Monday, March 14, 2016

Dream Book Cover Show

At the beginning of the year I was contacted by Lauren Panepinto from Orbit Books and Julie Baroh of Krab Jab Studios in Seattle, WA to participate in an exhibit in April featuring mock-ups of book covers. Each artist was asked to select a book that was significant to them and paint a cover for the book. Lauren would also take a digital copy of the image and work her typography magic to come up with a pretend cover. First off, I was shocked to be asked. As I gazed at the roster of illustrious artist's names next to mine,a Sesame Street song kept running through my head. "One of these things is not like the other, one of these things just doesn't belong...."  Once Lauren assured me that it wasn't a mistake but an AWESOME OPPORTUNITY, I said yes. 

Next was selecting a book. This was harder than it seems, especially for someone who reads...A LOT. So many titles ran through my head but what floated to the top was The Snow Child by Eowyn Ivey. This book came into my life after losing a granddaughter and the older couple in the story struggled with their own grief and pain while finding hope and healing through the hardships of the Alaskan wilderness. There's also this ambiguous nature of the girl who comes into their lives. Is she fairy tale or real?

With my choice made I listened to the book again, taking lots of notes and came up with several ideas. None of them seemed right or good enough, especially considering the other amazing artists involved. My confidence, or the lack of, was hobbling my decision making preventing me from moving forward. I reached out to Dan Dos Santos, book cover artist extraordinaire and his advise helped me break through the barrier of blocks I had put in my way. This is part of his response:

I love the book I chose, and so I'm painting this piece for me, not someone else. If I were you, I would do the same. Don't worry about what you think the piece SHOULD look like, or what size it SHOULD be, or if it's cover-y enough. Just paint something beautiful that interests you. If it's pretty and sincere, it's going to resonate with the audience and do well. It's really not more complex than that. There are times when making compromises are beneficial for marketing purposes, but I don't think this is one of those cases. I think it's more important you make something you're passionate about. This is a gallery piece. Let the tangible painting be the priority, not the fake cover treatment.

These wise words were just what I needed. I moved forward, trying to keep it honest and simple. Here's the process I went through:

 Rough thumbnail.

 Digital color.

Digital mock-up. The colors are quite specific in the book and after listening to it again I realized it was a red scarf not a hat that she wore. This actually helped give the child a more wild look, with her hair loose.

This is the final sketch. The surface is vellum which allowed me to use both sides of the paper. I scanned it in, ghosted it with a layer of white and printed it out.
I began with colored pencils and slowly, with very light layers built up her skin tones and eyes. I put down the rest of the base colors and sealed the color pencil with matte medium. I then went in with oil glazes. I ended up bringing in tree branches in the background.  

Here is a snippet of the final painting. I'll show the full picture once they start advertising for the show. She's at the framers right now and then I'll ship her off. I've seen a few other pieces from the show posted on Facebook and all I can say is this show will be spectacular and I am so honored to hang with some of the best in the industry.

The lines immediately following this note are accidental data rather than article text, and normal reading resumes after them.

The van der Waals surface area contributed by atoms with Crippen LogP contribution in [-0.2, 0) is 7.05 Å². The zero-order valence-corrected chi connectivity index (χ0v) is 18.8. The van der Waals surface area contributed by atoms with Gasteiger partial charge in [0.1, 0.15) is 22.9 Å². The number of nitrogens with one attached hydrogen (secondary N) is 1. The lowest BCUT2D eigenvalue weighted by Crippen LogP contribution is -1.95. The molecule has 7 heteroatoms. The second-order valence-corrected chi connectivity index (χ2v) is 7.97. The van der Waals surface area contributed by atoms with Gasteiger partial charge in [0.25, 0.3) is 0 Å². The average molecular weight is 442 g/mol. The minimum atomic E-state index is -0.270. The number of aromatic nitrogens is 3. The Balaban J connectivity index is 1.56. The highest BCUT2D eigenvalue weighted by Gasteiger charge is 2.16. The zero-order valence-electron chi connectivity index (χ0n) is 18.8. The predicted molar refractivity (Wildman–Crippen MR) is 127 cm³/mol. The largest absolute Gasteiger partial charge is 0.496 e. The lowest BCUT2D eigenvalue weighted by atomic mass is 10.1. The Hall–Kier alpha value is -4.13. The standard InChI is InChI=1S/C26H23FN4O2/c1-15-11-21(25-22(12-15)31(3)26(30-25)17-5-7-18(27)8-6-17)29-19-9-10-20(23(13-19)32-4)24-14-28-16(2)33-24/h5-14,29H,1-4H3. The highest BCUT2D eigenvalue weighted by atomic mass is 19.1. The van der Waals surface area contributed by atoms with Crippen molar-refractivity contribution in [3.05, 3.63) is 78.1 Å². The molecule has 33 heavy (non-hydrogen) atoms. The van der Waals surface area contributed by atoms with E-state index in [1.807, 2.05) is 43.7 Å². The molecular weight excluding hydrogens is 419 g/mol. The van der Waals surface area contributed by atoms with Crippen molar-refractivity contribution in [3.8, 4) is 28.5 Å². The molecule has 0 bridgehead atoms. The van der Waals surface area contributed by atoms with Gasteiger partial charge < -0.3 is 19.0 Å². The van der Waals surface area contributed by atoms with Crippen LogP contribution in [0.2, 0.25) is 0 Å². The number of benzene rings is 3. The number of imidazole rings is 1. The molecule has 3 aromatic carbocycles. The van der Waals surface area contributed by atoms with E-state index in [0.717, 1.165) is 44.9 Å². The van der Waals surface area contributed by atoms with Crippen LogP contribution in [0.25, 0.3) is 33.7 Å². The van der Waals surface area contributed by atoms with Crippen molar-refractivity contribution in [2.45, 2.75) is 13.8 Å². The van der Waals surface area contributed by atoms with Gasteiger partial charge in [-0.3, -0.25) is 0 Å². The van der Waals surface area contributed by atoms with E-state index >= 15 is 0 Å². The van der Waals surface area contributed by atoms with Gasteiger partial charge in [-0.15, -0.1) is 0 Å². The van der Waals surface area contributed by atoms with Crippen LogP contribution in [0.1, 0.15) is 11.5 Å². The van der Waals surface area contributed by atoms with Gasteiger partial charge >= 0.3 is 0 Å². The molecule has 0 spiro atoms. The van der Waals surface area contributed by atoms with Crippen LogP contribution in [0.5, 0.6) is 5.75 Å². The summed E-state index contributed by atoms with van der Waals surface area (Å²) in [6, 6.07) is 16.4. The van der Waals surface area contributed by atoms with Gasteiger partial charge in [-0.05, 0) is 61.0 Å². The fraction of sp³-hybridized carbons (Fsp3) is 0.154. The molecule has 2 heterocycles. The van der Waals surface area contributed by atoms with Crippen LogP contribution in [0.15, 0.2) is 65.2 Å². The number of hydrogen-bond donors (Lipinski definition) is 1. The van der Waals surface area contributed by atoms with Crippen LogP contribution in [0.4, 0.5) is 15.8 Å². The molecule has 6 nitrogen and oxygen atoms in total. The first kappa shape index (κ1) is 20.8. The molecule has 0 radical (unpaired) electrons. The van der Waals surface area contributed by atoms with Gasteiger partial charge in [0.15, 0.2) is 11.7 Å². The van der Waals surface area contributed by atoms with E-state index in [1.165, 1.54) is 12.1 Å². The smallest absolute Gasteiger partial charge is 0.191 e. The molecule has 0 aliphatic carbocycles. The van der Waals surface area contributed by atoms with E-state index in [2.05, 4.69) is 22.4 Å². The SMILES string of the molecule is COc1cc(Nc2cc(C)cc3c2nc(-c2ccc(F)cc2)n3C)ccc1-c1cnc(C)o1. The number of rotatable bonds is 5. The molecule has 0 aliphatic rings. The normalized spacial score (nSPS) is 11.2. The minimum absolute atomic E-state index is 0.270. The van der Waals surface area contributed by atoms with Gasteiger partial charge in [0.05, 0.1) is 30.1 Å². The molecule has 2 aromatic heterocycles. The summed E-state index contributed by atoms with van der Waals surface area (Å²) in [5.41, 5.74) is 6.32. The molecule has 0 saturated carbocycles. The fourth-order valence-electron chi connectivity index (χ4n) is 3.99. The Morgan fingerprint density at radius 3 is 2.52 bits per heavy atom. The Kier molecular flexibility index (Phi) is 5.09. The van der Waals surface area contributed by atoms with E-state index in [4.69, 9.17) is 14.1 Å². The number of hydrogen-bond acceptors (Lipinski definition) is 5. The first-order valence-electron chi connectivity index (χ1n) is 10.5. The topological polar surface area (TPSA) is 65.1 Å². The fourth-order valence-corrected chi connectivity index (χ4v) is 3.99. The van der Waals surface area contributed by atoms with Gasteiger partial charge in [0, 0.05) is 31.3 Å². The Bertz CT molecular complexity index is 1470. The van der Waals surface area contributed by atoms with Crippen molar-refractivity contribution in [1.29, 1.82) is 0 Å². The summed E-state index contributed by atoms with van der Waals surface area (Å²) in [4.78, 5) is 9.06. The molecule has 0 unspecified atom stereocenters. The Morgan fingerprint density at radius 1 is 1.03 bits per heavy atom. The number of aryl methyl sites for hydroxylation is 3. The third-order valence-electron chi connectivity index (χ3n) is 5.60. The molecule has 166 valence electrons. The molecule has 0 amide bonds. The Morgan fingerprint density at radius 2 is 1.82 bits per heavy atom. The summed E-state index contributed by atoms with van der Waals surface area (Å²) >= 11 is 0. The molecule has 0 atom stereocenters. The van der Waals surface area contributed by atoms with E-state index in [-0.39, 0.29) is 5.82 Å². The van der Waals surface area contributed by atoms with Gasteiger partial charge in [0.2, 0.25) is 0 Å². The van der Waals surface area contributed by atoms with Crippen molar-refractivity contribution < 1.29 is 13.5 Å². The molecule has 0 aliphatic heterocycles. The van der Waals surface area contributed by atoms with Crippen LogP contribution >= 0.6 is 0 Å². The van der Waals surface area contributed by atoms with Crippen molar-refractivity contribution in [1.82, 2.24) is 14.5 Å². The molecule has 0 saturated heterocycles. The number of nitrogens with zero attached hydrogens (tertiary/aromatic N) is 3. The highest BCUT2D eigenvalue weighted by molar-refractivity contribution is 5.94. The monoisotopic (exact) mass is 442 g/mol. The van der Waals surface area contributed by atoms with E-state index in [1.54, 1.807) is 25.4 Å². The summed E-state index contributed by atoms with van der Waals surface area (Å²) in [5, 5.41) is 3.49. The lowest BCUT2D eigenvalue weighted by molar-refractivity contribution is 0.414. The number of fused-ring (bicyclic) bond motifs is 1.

Monday, February 15, 2016

Every Day Original

Over a year ago, Marc Scheff and Lauren Panepinto created an online gallery called Every Day Original. I mentioned them in my last post. Basically, they offer smaller, affordable original paintings, drawings, etc. for the public. It's challenged me to have a new piece every month. This month's is called "Camouflage", a 10" x 10" oil on canvas. Here are the progress shots.

I began with a cradled canvas panel and applied 3 coats of gesso, WET sanding in-between each layer. On top of that smooth surface I drew the sketch. Next I applied a coat of acrylic matte medium which created a nice texture with the graphite.

 Next I began with oils.

 This was the first pass.
And below is the finished piece. A wonderful patron bought it within the hour which for me, makes all the hours spent on the painting so know that someone out in the world connected with something I created is so fulfilling.

Monday, May 18, 2015

Arches Oil Paper

I finally got around to experimenting with a pad of Arches Oil Paper purchased a while ago. There are 12 sheets sized 12" x 16" in the pad I bought. The texture is very similar to cold press watercolor paper. The weight is 140# and much more pliable than the gessoed or matte medium sealed WC paper I've used in the past.

 I started sketching on a very small piece. The paper texture grabs the graphite nicely, plus it erases fairly well too. I decided to use the pencil as the underpainting for the piece.
After finishing the drawing, I mixed together raw sienna acrylic with matte medium to sealed the graphite. Up to this point, with exception to taping the border, I hadn't taped the paper down to a board. It buckled considerably after applying the acrylic mixture so I stapled and taped in on my Incredible Art Board and waited to see if it would flatten out. It eventually did but I will say, it took longer than watercolor paper. 

I slowly started building up layers of oil glaze, Establishing my darkest areas first.The paper is very absorbent, even with the acrylic medium. The more layers I applied, the more I liked the surface.